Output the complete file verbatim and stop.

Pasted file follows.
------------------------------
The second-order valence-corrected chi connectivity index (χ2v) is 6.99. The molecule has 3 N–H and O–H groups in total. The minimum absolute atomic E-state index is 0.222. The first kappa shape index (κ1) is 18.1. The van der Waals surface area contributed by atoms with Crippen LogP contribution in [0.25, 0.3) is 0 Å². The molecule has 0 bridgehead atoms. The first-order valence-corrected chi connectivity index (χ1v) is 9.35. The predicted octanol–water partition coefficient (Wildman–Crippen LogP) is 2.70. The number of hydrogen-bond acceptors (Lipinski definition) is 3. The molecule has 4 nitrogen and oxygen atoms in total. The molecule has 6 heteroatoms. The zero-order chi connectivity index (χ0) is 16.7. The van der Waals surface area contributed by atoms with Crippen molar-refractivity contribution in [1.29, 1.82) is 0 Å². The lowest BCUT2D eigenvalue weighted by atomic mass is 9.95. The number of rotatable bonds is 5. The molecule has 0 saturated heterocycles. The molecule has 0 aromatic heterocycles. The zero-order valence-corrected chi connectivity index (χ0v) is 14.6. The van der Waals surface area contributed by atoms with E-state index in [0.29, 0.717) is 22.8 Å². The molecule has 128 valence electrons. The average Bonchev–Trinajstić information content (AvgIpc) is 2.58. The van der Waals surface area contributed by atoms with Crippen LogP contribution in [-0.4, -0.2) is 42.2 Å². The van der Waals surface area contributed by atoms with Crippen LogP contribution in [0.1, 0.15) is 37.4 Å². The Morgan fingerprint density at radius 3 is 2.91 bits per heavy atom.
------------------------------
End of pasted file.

The second-order valence-corrected chi connectivity index (χ2v) is 6.99. The molecule has 3 N–H and O–H groups in total. The minimum absolute atomic E-state index is 0.222. The first kappa shape index (κ1) is 18.1. The van der Waals surface area contributed by atoms with Crippen LogP contribution in [0.25, 0.3) is 0 Å². The molecule has 0 bridgehead atoms. The first-order valence-corrected chi connectivity index (χ1v) is 9.35. The predicted octanol–water partition coefficient (Wildman–Crippen LogP) is 2.70. The number of hydrogen-bond acceptors (Lipinski definition) is 3. The molecule has 4 nitrogen and oxygen atoms in total. The molecule has 6 heteroatoms. The zero-order chi connectivity index (χ0) is 16.7. The van der Waals surface area contributed by atoms with Crippen molar-refractivity contribution in [1.29, 1.82) is 0 Å². The lowest BCUT2D eigenvalue weighted by atomic mass is 9.95. The number of rotatable bonds is 5. The molecule has 0 saturated heterocycles. The molecule has 0 aromatic heterocycles. The zero-order valence-corrected chi connectivity index (χ0v) is 14.6. The van der Waals surface area contributed by atoms with E-state index in [0.29, 0.717) is 22.8 Å². The molecule has 128 valence electrons. The average Bonchev–Trinajstić information content (AvgIpc) is 2.58. The van der Waals surface area contributed by atoms with Crippen LogP contribution in [-0.4, -0.2) is 42.2 Å². The van der Waals surface area contributed by atoms with Crippen LogP contribution in [0.1, 0.15) is 37.4 Å². The Morgan fingerprint density at radius 3 is 2.91 bits per heavy atom.